Health

Inside Oxfords vaccine saga: From wild hype to sobering reality

In April, Sarah Gilbert, the British scientist leading Oxfords COVID-19 vaccine effort, said she was 80 percent confident her team would be able to produce a successful vaccine by September.

It was a remarkable statement — conspicuously confident — especially given the timing: Oxfords vaccine had yet to be tested in a single human, and the results from a preliminary trial involving monkeys hadnt yet been published.

With pandemic death rates in the U.S. and Britain ratcheting upward, Gilberts forecast soothed panicky citizens who had been told that it typically takes years to develop a successful vaccine. The New York Times wrote that Oxford had leapt ahead of the competition and was “sprinting fastest” to the finish line. Within weeks, Oxford had partnered with British pharmaceutical giant AstraZeneca and the two were inking deals around the world to manufacture and distribute hundreds of millions of doses. The vaccine became one of the worlds best hopes: By late August, with Phase III trials to determine safety and efficacy ongoing, the world had ordered more of the Oxford candidate than any other, at least 2.94 billion doses.

Now, Gilberts and the worlds hopes are coming back down to earth, with the news that AstraZeneca paused Phase III trials after one participant in Britain showed symptoms consistent with transverse myelitis, a rare neurological disease caused by inflammation of the spinal cord. Obstacles like this one are not unexpected in vaccine development, say experts. The fact that AstraZeneca is pausing trials to investigate, they point out, is a good thing — a signal that that system is working as it should, that drug companies are taking safety seriously, that there are some scientific norms that politics hasnt trampled.

But the interruption is also a reminder that no amount of hype — from the endless media headlines, from politicians on Twitter, from the vaccine scientists themselves — is going to save the world from the deadliest pathogen in a century. This weeks news is a cautionary note for those who think a magic bullet might be around the corner — or who think that it might be worth slashing safety protocols to get one.

In fact, the Oxford/AstraZeneca groups self-assurance raised some eyebrows right from the start.

“I felt this way about a number of the companies,” says Paul Offit, director of the Vaccine Education Center at Childrens Hospital of Philadelphia and co-creator of a rotavirus vaccine. “They would do small Phase I trials, basically dose-ranging trials, and then talk about how they could make tens of millions of doses.”

“How about a little humility?” he thought.

Gilberts prediction reflected more “pride than reality,” says Michael Kinch, director of the Centers for Research Innovation in Biotechnology and Drug Discovery at Washington University in St. Louis. “The reality is that developing a vaccine … is generally quite challenging. Oftentimes, you dont see the big problems coming.”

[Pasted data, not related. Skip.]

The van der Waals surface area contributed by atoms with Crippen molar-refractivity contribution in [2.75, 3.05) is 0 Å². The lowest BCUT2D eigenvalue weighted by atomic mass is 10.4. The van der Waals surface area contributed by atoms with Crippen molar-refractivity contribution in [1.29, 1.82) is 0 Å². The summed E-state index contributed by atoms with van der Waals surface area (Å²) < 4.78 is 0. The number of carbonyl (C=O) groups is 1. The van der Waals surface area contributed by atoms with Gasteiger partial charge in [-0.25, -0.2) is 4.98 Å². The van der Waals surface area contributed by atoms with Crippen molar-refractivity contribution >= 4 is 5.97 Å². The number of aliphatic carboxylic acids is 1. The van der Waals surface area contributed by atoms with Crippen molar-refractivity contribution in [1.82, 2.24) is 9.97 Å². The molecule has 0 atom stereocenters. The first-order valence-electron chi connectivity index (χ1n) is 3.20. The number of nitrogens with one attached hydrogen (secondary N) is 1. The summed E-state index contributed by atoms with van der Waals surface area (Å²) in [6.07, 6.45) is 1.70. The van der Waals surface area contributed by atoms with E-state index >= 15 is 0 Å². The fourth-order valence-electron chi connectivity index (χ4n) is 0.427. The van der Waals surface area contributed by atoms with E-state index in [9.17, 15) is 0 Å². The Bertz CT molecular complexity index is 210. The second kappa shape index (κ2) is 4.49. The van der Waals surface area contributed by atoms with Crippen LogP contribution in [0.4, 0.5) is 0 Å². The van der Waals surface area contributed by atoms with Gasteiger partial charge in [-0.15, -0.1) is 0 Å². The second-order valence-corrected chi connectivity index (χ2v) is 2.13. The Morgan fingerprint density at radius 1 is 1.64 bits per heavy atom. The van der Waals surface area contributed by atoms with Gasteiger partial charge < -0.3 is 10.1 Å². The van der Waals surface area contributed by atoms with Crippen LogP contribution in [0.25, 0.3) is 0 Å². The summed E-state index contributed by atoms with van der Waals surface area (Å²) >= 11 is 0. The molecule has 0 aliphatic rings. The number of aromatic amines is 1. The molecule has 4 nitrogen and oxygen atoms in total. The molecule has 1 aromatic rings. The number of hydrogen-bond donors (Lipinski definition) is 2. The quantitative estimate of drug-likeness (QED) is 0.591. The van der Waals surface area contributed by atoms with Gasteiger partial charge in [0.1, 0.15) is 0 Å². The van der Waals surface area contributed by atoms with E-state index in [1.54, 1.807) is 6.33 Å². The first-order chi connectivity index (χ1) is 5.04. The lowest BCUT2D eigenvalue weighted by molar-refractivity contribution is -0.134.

This week, that reality arrived for the Oxford vaccine. An independent committee must now determine whether the illness is directly linked to the vaccine or not — both possible outcomes. If the two are related, that will likely be the end of this vaccine. If not, the trial will likely resume after several weeks.

The hitch is also a reminder that a lot of COVID-19 science is uncharted territory. “We dont have much experience with these types of vaccines,” says Tom Frieden, former director of the Centers for Disease Control. Adenovirus vectored vaccines, like Oxfords, are relatively new, and mRNA vaccines — like those developed by Moderna and Pfizer — have never been used before in humans. The Trump administration is reportedly making plans to distribute the Moderna and Pfizer candidates, which are still in Phase III trials, in the U.S. by early November.

Kinch is worried that many countries are placing big bets on these newer vaccine technologies, while shunning old, established ones like inactivated virus vaccines, which China is pursuing. Thats one more reason to take safety with COVID-19 vaccines very, very seriously.

“Well designed and executed studies are so crucial,” he wrote in an email. “Autoimmune sensitives can be rare … and often take time (weeks or months) to develop.” Which means rushing a trial can be deadly. “A one in a thousand [reaction] sounds rare except when you scale those numbers up to 350 million Americans, or seven billion humans worldwide, the outcomes can be disastrous.”


Oxford was at the front of the pack from day one.